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Governors Are Running After Me - Meet Ebele, The Female Flutist Making Waves In Nigeria by Ukpono Etuk

She is arguably the first Nigerian professional female flutist – and perhaps Africa as well. And speaking career wise, Ebele’s journey into the world of music, a combination of contemporary and classics, began some eight years ago.
Ebele the flutist, as she is fondly called, has become a brand name in her style of music, and she is sought after at big events involving government, corporate, and private. But all these did not come without a sacrifice. She left a good job in the oil and gas sector where she was well paid, to pursue her passion: music.
Chocolate skin, elegant, sassy, comely, and lively, Ebele comes across as the woman to behold by that dream man. But she had spent a good part of her youthfulness building a career for herself. And guess what? Her first professional outing was with the sax icon, Mike Aremu. That’s how much of a perfectionist Ebele is – it has to be all or nothing; and she tells you: ‘I give my all in whatever I do, even with the company I worked for.”
This reporter was with this woman of noble character in her simple apartment somewhere in Ikeja, Lagos. There in her living room, you find a piano, a bookshelf with neatly stuffed books, a collection of awards, a music player, flat screen computer hung on the wall like a television set, from which she selects videos of her music to entertain you – or other stored movie clips if that is your fancy.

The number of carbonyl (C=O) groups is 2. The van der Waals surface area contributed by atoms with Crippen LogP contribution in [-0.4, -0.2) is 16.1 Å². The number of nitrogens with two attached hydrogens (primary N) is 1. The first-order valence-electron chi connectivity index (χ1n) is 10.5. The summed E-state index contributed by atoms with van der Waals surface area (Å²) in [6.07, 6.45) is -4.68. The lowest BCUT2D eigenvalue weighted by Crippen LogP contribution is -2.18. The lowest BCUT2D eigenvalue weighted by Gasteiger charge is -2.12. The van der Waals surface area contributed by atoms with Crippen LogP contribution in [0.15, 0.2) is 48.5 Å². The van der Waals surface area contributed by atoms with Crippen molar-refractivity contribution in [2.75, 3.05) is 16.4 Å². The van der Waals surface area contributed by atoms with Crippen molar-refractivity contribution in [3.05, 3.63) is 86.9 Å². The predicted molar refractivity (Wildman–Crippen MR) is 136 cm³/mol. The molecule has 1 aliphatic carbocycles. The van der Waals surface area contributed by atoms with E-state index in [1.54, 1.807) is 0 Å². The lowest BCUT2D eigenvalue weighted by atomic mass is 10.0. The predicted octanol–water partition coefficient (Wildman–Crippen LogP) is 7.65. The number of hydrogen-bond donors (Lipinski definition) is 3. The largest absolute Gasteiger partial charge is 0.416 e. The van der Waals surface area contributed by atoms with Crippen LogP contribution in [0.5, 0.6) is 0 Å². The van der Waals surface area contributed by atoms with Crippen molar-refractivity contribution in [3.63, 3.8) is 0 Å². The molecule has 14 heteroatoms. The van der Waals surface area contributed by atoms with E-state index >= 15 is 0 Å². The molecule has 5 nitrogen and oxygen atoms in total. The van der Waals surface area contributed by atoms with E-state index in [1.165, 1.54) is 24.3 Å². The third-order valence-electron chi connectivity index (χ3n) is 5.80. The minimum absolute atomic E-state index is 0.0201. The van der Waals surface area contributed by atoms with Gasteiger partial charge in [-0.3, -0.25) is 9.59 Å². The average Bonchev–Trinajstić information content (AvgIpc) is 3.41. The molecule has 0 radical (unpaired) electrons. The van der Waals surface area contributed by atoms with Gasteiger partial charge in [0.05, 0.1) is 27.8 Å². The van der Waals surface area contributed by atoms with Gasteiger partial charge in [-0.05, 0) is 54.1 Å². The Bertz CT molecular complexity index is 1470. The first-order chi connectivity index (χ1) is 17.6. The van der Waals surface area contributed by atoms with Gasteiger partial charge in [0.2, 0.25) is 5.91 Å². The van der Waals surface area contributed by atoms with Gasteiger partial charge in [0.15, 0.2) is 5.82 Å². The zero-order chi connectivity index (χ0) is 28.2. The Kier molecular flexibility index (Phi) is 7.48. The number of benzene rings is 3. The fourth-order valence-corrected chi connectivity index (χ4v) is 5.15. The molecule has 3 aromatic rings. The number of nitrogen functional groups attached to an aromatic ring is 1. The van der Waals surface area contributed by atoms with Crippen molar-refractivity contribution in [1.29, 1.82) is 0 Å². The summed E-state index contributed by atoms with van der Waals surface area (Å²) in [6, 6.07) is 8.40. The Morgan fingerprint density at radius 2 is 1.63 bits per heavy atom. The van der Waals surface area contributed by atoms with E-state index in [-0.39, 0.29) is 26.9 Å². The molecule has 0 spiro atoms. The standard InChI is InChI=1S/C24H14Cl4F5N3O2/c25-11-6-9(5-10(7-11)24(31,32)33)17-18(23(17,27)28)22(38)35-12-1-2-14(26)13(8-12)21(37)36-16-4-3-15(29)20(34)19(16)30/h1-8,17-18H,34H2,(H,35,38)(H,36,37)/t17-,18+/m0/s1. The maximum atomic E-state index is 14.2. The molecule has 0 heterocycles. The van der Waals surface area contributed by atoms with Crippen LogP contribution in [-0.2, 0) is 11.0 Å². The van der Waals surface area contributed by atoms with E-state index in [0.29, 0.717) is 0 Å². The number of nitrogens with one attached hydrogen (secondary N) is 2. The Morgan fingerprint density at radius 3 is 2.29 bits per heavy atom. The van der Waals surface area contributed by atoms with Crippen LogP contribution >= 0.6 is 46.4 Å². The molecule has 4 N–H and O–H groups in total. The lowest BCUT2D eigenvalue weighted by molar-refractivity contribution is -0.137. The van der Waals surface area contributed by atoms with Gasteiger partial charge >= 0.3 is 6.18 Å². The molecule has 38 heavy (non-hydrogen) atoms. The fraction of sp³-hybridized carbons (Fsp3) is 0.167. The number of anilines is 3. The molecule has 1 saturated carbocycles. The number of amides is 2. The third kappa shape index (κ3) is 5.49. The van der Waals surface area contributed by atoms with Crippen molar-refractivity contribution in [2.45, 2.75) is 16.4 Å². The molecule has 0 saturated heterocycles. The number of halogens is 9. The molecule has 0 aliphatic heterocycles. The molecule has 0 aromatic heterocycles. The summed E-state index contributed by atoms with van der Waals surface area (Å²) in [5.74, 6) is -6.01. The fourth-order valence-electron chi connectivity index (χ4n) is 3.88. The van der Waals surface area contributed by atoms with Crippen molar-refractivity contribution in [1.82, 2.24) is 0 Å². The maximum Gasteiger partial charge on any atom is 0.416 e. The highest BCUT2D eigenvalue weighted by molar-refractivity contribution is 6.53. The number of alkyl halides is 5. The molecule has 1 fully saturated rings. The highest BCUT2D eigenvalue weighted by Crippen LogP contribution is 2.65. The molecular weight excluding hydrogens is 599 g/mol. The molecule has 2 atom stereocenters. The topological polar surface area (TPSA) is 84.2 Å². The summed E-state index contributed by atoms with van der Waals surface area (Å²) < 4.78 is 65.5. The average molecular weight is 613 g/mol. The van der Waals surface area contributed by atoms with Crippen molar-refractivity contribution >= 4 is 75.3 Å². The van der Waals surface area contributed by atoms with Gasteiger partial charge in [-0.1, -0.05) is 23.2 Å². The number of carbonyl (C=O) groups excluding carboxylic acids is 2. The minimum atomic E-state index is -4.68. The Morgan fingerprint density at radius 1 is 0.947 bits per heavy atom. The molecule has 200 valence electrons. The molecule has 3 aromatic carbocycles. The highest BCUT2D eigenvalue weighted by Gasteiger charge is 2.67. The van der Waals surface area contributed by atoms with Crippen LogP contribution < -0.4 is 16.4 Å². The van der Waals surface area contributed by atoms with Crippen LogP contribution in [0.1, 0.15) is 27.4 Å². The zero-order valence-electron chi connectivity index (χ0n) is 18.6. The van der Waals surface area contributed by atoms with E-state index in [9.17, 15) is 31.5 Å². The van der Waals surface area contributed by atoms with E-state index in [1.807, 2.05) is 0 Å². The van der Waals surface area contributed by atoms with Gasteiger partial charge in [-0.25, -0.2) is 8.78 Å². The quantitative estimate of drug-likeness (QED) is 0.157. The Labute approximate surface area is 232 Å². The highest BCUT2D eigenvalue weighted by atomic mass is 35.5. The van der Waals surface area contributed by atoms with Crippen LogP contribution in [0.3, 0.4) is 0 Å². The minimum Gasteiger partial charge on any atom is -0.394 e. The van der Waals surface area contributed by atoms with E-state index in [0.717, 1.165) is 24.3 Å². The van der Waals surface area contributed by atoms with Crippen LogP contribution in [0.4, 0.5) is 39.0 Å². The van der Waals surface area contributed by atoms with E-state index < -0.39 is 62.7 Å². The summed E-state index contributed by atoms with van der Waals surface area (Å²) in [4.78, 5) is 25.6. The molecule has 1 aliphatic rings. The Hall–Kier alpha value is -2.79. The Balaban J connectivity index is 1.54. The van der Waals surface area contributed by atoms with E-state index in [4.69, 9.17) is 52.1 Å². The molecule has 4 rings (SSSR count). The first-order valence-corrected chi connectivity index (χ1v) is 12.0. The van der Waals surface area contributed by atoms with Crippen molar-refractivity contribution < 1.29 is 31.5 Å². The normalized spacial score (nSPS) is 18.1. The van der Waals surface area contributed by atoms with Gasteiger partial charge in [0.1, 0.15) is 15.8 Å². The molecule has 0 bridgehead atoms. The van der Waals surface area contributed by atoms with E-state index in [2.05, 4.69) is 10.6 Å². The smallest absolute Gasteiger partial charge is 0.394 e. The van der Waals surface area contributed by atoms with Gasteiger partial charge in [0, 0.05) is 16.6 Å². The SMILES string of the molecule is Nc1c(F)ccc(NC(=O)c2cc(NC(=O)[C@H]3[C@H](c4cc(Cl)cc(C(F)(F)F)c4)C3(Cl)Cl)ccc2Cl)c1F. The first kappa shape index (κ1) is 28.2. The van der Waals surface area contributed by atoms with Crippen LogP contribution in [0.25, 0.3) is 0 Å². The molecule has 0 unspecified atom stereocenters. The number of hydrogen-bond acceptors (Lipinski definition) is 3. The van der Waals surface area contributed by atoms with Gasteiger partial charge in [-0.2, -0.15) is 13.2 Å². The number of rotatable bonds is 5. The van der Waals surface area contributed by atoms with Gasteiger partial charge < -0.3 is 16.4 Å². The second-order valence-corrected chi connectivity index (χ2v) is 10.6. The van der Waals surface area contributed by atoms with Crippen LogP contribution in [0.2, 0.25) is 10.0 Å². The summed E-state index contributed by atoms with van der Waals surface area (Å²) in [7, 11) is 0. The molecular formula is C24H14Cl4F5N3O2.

Ebele has no air for pretensions. The conversation starts almost as if we have been familiar for ages. So, rather than hold the conventional media chat, we had a heart-to-heart, and she takes the journey back
in time into her private encounters, in the soul of what can only be the story of Ebele Ezeamakam, each stage of the conversation punctuated by a hearty laugh.
She plays one of her classics ‘I Need To Know’, and the atmosphere relaxes into a beautiful mood. Ebele not only has the voice, but her music is also unique in many ways.
“My songs are more of the matured types, but recently I tried to do something urban. It was a song I did with Cobhams, and he produced it. It’s titled ‘Dreams Come True’,” she says to keep the atmosphere in conversation mood. “It’s a song I did to fit into the contemporary style of music.”
Complete artiste
Aside playing the flutes, Ebele is a complete musician, as she tells you: “I write and compose songs, I can read and interpret musical notes, I can play instrumentals. This is unlike an artiste who just writes and composes.”
She also did a song in Benin language entitled, ‘Oghama’ where she uses a combination of the flute and African beats, something she says has won her more fame in Africa and beyond – combining the flute in African jazz concept.
“This is why I am actually the first female flutist. There are other female flutists, but they don’t perform beyond their small circle. But I have been able to create a career with the flute in more professional ways,” she attests.
Philippine connection
Ebele would rather introduce herself as a contemporary gospel musician – contemporary because she is attuned to the current times, gospel because her songs are mostly inspired by God, and for Him; and a musician because she is not only a composer and singer, but also an instrumentalist as well as an interpreter of the tunic sofa.